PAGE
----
In his article "Coming to Terms," Joe Harris describes three things for a writer to think about when interpreting the texts of other writers. First, Harris talks about a short story called "Pierre Menard, Author of the Quixote," in which the main character, Pierre Menard, rewrites some of Cervantes's Don Quixote. It seems a weird example to choose, but Harris's point is that Pierre Menard needed to rewrite Don Quixote in order to understand it. We rewrite texts because "we need to make sense of them" and "all readings are interested." "You thus need not only to explain what you think it means but to say something about the perspective from which you are reading it" (13).
Next, Harris talks about "Defining the Project of a Writer," which may be something you have to do before your can figure out your own ideas. The writer's project might not have a thesis, and so you have to ask yourself the questions "What is this writer trying to do in this text? What is his or her project?," etc. Basically this means that you should look for the ideas and questions that the writer "throws forward" (17). One thing I found useful here was Harris's idea that we should be generous with other writers and describe their moves, aka their "aims, methods, and materials," not their thesis statements, which might end up not showing a lot of respect for their whole thought process (18-19).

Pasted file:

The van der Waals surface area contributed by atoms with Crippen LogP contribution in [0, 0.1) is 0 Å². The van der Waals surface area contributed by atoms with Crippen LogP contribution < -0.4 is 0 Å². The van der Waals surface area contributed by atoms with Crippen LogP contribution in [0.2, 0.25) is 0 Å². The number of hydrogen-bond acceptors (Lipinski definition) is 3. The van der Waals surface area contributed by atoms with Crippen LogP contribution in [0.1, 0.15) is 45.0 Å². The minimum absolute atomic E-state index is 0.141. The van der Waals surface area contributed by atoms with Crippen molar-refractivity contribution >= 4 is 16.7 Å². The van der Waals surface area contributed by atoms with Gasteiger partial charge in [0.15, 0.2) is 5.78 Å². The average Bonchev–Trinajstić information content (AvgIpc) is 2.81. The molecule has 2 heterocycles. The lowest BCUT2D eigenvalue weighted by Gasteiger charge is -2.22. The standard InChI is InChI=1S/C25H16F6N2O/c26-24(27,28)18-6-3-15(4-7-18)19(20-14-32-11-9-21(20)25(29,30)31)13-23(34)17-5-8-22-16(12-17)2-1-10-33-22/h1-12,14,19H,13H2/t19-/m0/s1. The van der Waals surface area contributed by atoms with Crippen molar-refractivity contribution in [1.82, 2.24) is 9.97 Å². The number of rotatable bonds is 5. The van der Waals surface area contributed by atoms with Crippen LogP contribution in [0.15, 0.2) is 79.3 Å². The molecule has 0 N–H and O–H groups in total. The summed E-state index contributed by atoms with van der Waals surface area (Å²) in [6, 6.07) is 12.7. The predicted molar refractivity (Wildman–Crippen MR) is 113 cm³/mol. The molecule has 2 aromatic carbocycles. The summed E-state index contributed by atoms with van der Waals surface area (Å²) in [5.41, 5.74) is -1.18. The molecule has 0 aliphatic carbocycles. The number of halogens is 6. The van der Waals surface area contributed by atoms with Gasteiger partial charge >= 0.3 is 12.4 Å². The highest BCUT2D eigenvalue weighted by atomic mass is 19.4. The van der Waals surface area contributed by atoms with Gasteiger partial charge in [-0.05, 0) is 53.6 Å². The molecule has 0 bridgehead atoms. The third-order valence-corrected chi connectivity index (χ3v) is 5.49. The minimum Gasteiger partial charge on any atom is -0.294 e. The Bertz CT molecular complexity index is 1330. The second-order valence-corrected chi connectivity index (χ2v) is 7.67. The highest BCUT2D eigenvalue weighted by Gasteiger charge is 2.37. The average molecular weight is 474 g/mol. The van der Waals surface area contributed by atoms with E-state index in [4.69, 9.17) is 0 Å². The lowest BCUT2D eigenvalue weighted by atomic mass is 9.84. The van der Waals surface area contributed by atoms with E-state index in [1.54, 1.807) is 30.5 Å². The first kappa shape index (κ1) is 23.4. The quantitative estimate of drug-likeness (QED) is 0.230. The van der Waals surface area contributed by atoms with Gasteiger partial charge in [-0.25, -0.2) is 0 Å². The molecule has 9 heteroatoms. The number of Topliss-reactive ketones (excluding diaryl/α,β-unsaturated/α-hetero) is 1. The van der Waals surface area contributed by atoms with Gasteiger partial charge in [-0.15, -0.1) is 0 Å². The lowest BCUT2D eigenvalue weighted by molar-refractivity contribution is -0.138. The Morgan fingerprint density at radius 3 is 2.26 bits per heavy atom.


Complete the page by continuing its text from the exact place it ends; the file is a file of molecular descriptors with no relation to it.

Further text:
Thirdly, Harris discusses "Noting Keywords and Passages," which is really about quoting and when to do it. Here you have to ask "What aspects of this text stand out for me as a reader?" (20). It's important not to quote too much, but to choose quotes that direct readers' attention to what you thought was important about a text, especially quoting "when it is more contentious" and these are "flashpoints, moments given a special intensity" in the text (21-22).
Finally, Harris writes about "Assessing Uses and Limits." Here he asks us to think about when texts "have moments of both insight and blindness"--which basically gets back to his idea about generosity (25). You have to find the limits of the argument, without dismissing it entirely. Overall, Harris's essay is helpful to a writer who is learning how to use texts and is full of advice for how to paraphrase, quote, etc. when you are using someone else's work.